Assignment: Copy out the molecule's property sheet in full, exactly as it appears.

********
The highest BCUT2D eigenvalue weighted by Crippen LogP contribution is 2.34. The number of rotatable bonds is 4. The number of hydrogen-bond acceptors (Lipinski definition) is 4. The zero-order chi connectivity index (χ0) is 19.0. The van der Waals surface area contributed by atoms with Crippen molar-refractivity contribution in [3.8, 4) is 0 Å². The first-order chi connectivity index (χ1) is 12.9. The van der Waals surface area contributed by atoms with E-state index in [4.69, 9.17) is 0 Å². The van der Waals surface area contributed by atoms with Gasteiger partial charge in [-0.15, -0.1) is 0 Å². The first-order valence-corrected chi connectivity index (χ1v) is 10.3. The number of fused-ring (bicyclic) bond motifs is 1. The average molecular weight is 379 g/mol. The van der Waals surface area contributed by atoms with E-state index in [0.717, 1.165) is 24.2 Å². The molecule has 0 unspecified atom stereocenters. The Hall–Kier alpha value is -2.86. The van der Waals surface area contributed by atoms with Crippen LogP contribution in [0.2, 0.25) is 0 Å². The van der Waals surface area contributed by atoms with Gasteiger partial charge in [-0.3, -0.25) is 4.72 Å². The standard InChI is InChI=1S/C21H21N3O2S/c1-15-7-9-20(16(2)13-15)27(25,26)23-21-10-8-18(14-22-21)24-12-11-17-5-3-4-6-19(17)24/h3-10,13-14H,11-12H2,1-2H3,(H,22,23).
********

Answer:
The highest BCUT2D eigenvalue weighted by Crippen LogP contribution is 2.34. The number of rotatable bonds is 4. The number of hydrogen-bond acceptors (Lipinski definition) is 4. The zero-order chi connectivity index (χ0) is 19.0. The van der Waals surface area contributed by atoms with Crippen molar-refractivity contribution in [3.8, 4) is 0 Å². The first-order chi connectivity index (χ1) is 12.9. The van der Waals surface area contributed by atoms with E-state index in [4.69, 9.17) is 0 Å². The van der Waals surface area contributed by atoms with Gasteiger partial charge in [-0.15, -0.1) is 0 Å². The first-order valence-corrected chi connectivity index (χ1v) is 10.3. The number of fused-ring (bicyclic) bond motifs is 1. The average molecular weight is 379 g/mol. The van der Waals surface area contributed by atoms with E-state index in [0.717, 1.165) is 24.2 Å². The molecule has 0 unspecified atom stereocenters. The Hall–Kier alpha value is -2.86. The van der Waals surface area contributed by atoms with Crippen LogP contribution in [0.2, 0.25) is 0 Å². The van der Waals surface area contributed by atoms with Gasteiger partial charge in [-0.3, -0.25) is 4.72 Å². The standard InChI is InChI=1S/C21H21N3O2S/c1-15-7-9-20(16(2)13-15)27(25,26)23-21-10-8-18(14-22-21)24-12-11-17-5-3-4-6-19(17)24/h3-10,13-14H,11-12H2,1-2H3,(H,22,23).